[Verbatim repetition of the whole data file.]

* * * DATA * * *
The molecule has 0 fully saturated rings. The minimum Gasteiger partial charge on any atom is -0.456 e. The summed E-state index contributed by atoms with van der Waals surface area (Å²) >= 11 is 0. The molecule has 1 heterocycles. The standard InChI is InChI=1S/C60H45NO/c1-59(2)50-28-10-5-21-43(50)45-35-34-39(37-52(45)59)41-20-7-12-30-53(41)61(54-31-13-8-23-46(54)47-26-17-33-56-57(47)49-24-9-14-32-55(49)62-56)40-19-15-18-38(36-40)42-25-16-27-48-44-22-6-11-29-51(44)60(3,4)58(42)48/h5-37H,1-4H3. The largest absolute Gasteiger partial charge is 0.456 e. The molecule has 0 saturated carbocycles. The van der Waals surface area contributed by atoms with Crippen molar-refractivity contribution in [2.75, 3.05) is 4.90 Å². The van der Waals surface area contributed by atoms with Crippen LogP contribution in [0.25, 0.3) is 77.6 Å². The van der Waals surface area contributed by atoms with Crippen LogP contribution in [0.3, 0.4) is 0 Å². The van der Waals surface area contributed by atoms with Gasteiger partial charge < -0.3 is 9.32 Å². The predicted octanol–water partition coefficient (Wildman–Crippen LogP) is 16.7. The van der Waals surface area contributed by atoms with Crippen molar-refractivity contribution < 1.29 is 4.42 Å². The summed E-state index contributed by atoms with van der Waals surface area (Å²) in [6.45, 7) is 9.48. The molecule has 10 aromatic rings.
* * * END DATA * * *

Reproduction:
The molecule has 0 fully saturated rings. The minimum Gasteiger partial charge on any atom is -0.456 e. The summed E-state index contributed by atoms with van der Waals surface area (Å²) >= 11 is 0. The molecule has 1 heterocycles. The standard InChI is InChI=1S/C60H45NO/c1-59(2)50-28-10-5-21-43(50)45-35-34-39(37-52(45)59)41-20-7-12-30-53(41)61(54-31-13-8-23-46(54)47-26-17-33-56-57(47)49-24-9-14-32-55(49)62-56)40-19-15-18-38(36-40)42-25-16-27-48-44-22-6-11-29-51(44)60(3,4)58(42)48/h5-37H,1-4H3. The largest absolute Gasteiger partial charge is 0.456 e. The molecule has 0 saturated carbocycles. The van der Waals surface area contributed by atoms with Crippen molar-refractivity contribution in [2.75, 3.05) is 4.90 Å². The van der Waals surface area contributed by atoms with Crippen LogP contribution in [0.25, 0.3) is 77.6 Å². The van der Waals surface area contributed by atoms with Crippen LogP contribution in [0.3, 0.4) is 0 Å². The van der Waals surface area contributed by atoms with Gasteiger partial charge < -0.3 is 9.32 Å². The predicted octanol–water partition coefficient (Wildman–Crippen LogP) is 16.7. The van der Waals surface area contributed by atoms with Crippen molar-refractivity contribution < 1.29 is 4.42 Å². The summed E-state index contributed by atoms with van der Waals surface area (Å²) in [6.45, 7) is 9.48. The molecule has 10 aromatic rings.